So, in Ship of Magic, Althea is cheated out of her inheritance. Her douchebag brother-in-law, Kyle, persuades the rest of the family that only he can look after the family’s legacy. He’s such a jackass whiny twat that I want to call him Kylo. see all the horrible words I’ve already used to describe him? Althea isn’t an angel either, she’s kinda whiny too . . .
Oh, but what could this inheritance possibly be that they are fighting over? A liveship. Like, the ship is made of a special kind of wood, and after a while, the ship wakes up. It’s alive, and liveships are a totally normal thing in this area. And the ships talk. And they are awesome. There is one liveship that supposedly went mad, and it’s been beached. Althea talks to it sometimes. I bet it would be super therapeutic if that beached ship could swim again. I totally want to pet that poor ship and bring it cookies. and Kyle needs to die in a fire. But, this is a Hobb, so he won’t.
published February 2016
Where I got it: Received ARC (thanks!)
What if, for a very small fee, you could be better at math? Or could fall asleep easier at night? Or could digest anything? Or had better eyesight? Or could hold your breath a little bit longer? Or any one of a hundred other things that could make your life just the smallest bit easier? Wouldn’t that just be the best?
Thanks to mysterious marble sized orbs that fell from the sky, everyone’s life is a little easier. All you have to do to reap their benefits is find a matching pair and burn them. Burn the slate gray ones for a beautiful singing voice, forest green for enhanced senses, copper to become ambidextrous, chocolate for enhanced strength, and so on. The rarer colors are of course, more expensive, but anyone can afford a common color, or even find the common ones in their own backyards and randomly all over the city. Orbs can only be used once, but the skills they impart last a lifetime.
Teenager David Sullivan, who goes by Sully, had his fifteen minutes of fame when he found a Cherry Red, one of the rarest and most valuable orbs. Young and naive, he was talked into selling it to a famous collector. And then a team of lawyers cheated Sully out of the money. Well, the collector, Alex Holliday, says it was done fair and square. It’s not Holliday’s fault Sully didn’t read the contract through. It’s an event that’s come to define Sully’s life.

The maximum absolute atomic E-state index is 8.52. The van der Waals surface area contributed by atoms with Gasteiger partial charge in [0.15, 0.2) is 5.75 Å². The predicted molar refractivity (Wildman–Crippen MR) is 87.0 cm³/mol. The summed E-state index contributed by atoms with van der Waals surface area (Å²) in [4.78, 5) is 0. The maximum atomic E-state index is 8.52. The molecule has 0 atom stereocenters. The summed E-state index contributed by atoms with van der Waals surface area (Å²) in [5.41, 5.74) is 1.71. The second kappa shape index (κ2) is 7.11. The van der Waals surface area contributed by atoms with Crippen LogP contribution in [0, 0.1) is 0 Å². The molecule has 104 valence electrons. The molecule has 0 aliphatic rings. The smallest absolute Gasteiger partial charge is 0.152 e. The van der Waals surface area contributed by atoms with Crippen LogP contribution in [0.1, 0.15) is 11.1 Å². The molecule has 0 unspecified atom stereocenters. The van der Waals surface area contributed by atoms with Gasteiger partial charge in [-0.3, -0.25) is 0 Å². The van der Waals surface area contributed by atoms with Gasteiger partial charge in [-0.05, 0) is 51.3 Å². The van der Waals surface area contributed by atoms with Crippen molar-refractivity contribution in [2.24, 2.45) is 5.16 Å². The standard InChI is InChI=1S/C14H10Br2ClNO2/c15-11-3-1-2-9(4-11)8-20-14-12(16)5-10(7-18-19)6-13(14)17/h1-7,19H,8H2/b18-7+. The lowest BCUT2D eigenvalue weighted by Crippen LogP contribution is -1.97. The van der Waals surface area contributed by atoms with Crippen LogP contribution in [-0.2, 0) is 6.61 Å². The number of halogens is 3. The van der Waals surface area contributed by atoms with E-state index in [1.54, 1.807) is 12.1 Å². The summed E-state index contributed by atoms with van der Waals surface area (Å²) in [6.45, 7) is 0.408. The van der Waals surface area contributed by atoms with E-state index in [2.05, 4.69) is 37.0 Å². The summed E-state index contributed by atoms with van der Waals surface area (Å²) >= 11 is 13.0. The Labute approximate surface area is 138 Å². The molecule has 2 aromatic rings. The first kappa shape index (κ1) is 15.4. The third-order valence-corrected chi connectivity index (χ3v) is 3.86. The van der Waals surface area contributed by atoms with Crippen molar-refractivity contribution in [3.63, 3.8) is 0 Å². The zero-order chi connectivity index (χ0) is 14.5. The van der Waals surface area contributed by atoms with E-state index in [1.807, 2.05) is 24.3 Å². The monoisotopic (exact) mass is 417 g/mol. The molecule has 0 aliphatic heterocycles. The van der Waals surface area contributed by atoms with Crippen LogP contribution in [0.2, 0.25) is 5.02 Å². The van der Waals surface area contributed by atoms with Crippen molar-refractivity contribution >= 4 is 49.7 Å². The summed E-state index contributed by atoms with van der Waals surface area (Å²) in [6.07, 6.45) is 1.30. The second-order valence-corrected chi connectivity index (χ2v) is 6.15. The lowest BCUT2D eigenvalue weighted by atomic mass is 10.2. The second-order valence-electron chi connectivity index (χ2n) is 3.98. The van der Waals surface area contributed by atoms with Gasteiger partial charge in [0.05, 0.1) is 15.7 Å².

Is there such a thing as a free lunch? Some people feel the orbs are evil, that they are harmful. Some people refuse burn them, yet still buying and selling them to make a living. Sully and his working class friends often burn only the commonest, cheapest orbs. As it is, the little bit of money Sully makes at the flea market barely makes up for the family’s lost income when his mother loses her job. Sully feels protective of his Mom, he’s all she’s got.
But what are the orbs, really? Should we be burning them, willy nilly, with no thought of what it could do to us, long term? Holliday continues to brag about all the colors he’s burned, making speeches and putting his prized orbs on display in his department stores. He reminds me a little of Zachary Quinto’s character in the first season of Heroes, “collecting” every talent he can. Ugggh, I want to punch Holliday in the face.
How things were in my life until January 2015:
Most days it was easy to find a half hour to read slush and at least an hour (and sometimes 3) to read a book. I had a super cushy job that mostly involved waiting around. If nothing was happening at work, it was totally OK for me to sit around and read a book. Finding a few hours here and there to write long and passionate reviews as also pretty easy. I’d spend Saturday mornings catching up on my RSS feed, commenting on other blogs, arranging author interviews, plotting and planning read-alongs with other bloggers, requesting ARCs, and all those other fun things that come with being a passionate blogger. For four years, I was in book blogger heaven. I was ridiculously spoiled and I no concept of how good I had it.
Things changed, as they do, and in Oct of 2014 my employer reorganized and downsized, which resulted in me having a
nice and relaxing depressing and terrifying 3 month vacation from working. In January of 2015 I landed a job with a very large and very stable company. They wanted to pay me a lot of money to do something I truly do enjoy: field management. The hours are long, and the job is incredibly intense and challenging. Finding time to read and blog has practically disappeared, as you can see from the drop in my published reviews and general online presence.
I’m not giving up my blog. She’s my labor of love, my baby. She’s not going anywhere. But, if I’m going to keep her alive, I need to change gears. But I only have so many spoons.
I used to call these posts Vintage Science Fiction ’round the Blogosphere, but Vintage SciFi is now on Instagram and Youtube! Wow! Let’s see what all these fantastic folks have been up to: